Author Topic: Pareto Analysis  (Read 1283 times)


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Pareto Analysis
« on: April 17, 2017, 07:03:49 AM »
Imagine that you've just stepped into a new role as head of department. Unsurprisingly, you've inherited a whole host of problems that need your attention.

Ideally, you want to focus your attention on fixing the most important problems. But how do you decide which problems you need to deal with first? And are some problems caused by the same underlying issue?

Pareto Analysis is a simple technique for prioritizing possible changes by identifying the problems that will be resolved by making these changes. By using this approach, you can prioritize the individual changes that will most improve the situation.

Pareto Analysis uses the Pareto Principle – also known as the "80/20 Rule" – which is the idea that 20 percent of causes generate 80 percent of results. With this tool, we're trying to find the 20 percent of work that will generate 80 percent of the results that doing all of the work would deliver.


The figures 80 and 20 are illustrative – the Pareto Principle illustrates the lack of symmetry that often appears between work put in and results achieved. For example, 13 percent of work could generate 87 percent of returns. Or 70 percent of problems could be resolved by dealing with 30 percent of the causes.
How to Use the Tool

Step 1: Identify and List Problems

Firstly, write a list of all of the problems that you need to resolve. Where possible, talk to clients and team members to get their input, and draw on surveys, helpdesk logs and suchlike, where these are available.

Step 2: Identify the Root Cause of Each Problem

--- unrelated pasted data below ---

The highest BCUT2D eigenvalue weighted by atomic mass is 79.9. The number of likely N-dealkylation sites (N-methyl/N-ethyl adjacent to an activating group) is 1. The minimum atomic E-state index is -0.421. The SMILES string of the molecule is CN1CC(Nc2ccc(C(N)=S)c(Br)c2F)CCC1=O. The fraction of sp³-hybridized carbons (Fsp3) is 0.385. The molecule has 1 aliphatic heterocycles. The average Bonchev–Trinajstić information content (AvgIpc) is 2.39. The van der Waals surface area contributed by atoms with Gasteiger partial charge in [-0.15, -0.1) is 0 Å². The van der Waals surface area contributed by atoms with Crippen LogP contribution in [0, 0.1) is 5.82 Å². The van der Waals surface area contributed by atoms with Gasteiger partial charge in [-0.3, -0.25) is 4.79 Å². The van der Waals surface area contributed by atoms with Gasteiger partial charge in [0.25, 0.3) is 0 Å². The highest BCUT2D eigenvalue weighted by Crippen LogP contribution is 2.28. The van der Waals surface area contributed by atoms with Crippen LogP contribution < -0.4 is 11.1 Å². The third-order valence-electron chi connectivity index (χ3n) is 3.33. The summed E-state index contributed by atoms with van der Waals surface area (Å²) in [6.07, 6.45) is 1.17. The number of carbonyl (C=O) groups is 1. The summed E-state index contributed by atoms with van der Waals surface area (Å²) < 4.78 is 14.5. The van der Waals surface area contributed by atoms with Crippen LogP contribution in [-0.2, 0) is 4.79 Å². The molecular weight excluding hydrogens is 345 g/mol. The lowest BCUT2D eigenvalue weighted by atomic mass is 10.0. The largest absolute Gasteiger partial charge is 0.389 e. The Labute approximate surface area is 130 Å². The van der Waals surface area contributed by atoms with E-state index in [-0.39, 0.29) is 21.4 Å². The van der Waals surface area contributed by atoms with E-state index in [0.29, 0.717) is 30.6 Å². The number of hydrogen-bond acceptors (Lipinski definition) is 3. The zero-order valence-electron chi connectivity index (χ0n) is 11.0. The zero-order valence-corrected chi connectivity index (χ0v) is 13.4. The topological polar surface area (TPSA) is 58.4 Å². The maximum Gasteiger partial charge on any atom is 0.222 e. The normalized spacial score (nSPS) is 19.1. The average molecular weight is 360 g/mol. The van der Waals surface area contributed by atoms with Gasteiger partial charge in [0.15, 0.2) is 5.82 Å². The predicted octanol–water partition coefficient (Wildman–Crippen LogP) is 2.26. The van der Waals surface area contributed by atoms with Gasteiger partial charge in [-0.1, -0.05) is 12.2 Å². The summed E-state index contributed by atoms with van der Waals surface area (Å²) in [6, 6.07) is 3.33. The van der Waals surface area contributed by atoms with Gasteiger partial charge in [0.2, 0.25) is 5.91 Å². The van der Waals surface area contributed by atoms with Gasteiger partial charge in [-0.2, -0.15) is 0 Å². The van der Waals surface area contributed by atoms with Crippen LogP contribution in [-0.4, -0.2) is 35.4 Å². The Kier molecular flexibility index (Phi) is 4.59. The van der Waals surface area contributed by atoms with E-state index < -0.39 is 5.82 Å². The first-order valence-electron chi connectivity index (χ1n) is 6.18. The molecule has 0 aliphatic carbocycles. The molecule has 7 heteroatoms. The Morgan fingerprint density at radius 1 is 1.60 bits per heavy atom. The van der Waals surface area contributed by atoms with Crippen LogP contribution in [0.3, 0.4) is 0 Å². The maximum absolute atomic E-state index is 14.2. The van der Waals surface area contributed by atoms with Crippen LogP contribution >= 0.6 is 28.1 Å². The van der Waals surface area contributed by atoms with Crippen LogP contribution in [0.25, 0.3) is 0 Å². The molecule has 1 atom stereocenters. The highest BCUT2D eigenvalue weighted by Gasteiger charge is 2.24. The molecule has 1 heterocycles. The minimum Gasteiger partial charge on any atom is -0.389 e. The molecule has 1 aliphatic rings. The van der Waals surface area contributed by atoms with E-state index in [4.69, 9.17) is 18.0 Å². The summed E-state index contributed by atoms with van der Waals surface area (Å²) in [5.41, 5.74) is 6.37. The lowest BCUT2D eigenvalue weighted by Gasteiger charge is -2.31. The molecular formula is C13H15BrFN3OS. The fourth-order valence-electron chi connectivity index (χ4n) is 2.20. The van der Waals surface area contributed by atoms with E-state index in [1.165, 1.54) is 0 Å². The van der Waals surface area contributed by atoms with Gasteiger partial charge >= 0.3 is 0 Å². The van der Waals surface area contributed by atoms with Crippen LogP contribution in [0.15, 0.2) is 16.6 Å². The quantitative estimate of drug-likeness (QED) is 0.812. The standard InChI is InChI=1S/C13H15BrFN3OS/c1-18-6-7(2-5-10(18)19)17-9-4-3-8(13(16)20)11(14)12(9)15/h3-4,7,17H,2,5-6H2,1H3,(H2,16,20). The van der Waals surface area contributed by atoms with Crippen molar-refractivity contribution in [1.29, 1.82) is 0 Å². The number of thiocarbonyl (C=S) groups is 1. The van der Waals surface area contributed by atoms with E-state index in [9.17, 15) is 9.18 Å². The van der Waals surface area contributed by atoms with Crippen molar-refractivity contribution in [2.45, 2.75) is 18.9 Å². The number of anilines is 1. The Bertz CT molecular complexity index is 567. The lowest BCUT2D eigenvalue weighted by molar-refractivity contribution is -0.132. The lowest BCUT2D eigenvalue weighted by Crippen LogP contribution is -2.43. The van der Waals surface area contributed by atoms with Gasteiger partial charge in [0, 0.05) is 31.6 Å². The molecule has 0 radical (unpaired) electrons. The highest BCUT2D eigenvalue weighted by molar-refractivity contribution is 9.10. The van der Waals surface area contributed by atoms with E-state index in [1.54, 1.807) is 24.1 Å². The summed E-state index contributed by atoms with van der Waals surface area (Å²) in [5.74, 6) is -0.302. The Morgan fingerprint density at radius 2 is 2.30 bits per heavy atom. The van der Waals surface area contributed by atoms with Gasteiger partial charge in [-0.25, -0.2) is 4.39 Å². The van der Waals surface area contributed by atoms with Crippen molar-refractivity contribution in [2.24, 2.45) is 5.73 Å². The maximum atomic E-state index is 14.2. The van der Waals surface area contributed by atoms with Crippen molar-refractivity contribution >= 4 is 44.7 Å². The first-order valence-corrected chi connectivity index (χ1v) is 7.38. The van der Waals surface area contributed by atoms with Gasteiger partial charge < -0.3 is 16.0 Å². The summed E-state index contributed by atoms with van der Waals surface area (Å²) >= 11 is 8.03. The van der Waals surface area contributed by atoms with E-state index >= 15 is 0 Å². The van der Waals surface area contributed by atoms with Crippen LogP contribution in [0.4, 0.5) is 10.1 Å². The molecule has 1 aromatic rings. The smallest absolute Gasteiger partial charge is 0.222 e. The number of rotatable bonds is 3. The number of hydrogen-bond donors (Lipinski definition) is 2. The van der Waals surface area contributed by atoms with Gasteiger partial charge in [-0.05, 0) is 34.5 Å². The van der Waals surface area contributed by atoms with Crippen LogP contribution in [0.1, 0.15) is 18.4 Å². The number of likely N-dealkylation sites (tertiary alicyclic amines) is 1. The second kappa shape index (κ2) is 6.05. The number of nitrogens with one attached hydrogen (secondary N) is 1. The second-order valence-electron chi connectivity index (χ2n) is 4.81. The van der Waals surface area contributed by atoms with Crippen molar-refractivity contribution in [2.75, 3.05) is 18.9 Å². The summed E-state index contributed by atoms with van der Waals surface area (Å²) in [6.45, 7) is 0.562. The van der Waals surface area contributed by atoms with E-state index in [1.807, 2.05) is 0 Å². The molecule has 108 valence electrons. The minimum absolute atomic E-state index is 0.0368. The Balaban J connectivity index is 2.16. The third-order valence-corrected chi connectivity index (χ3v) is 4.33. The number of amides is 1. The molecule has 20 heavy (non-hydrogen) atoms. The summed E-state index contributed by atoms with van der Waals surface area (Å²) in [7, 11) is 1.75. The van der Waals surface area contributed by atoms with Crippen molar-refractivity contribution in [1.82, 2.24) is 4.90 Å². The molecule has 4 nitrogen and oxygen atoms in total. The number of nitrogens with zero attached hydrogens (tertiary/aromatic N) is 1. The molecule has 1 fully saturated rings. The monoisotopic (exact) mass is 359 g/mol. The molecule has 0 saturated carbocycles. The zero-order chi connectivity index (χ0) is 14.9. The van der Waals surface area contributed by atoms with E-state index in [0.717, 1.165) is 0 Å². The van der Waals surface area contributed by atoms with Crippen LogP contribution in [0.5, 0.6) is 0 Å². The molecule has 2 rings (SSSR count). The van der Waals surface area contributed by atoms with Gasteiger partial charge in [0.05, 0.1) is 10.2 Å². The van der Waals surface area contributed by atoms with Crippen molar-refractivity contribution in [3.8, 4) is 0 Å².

For each problem, identify its fundamental cause. (Techniques such as Brainstorming Add to My Personal Learning Plan, the 5 Whys Add to My Personal Learning Plan, Cause and Effect Analysis Add to My Personal Learning Plan, and Root Cause Analysis Add to My Personal Learning Plan will help with this.)

Step 3: Score Problems

Now you need to score each problem. The scoring method you use depends on the sort of problem you're trying to solve.

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Step 4: Group Problems Together By Root Cause

Next, group problems together by cause. For example, if three of your problems are caused by lack of staff, put these in the same group.

Step 5: Add up the Scores for Each Group

You can now add up the scores for each cause group. The group with the top score is your highest priority, and the group with the lowest score is your lowest priority.

Step 6: Take Action

Now you need to deal with the causes of your problems, dealing with your top-priority problem, or group of problems, first.

Keep in mind that low scoring problems may not even be worth bothering with - solving these problems may cost you more than the solutions are worth.


While this approach is great for identifying the most important root cause to deal with, it doesn't take into account the cost of doing so. Where costs are significant, you'll need to use techniques such as Cost/Benefit Analysis Add to My Personal Learning Plan, and use IRRs and NPVs Add to My Personal Learning Plan to determine which changes you should implement.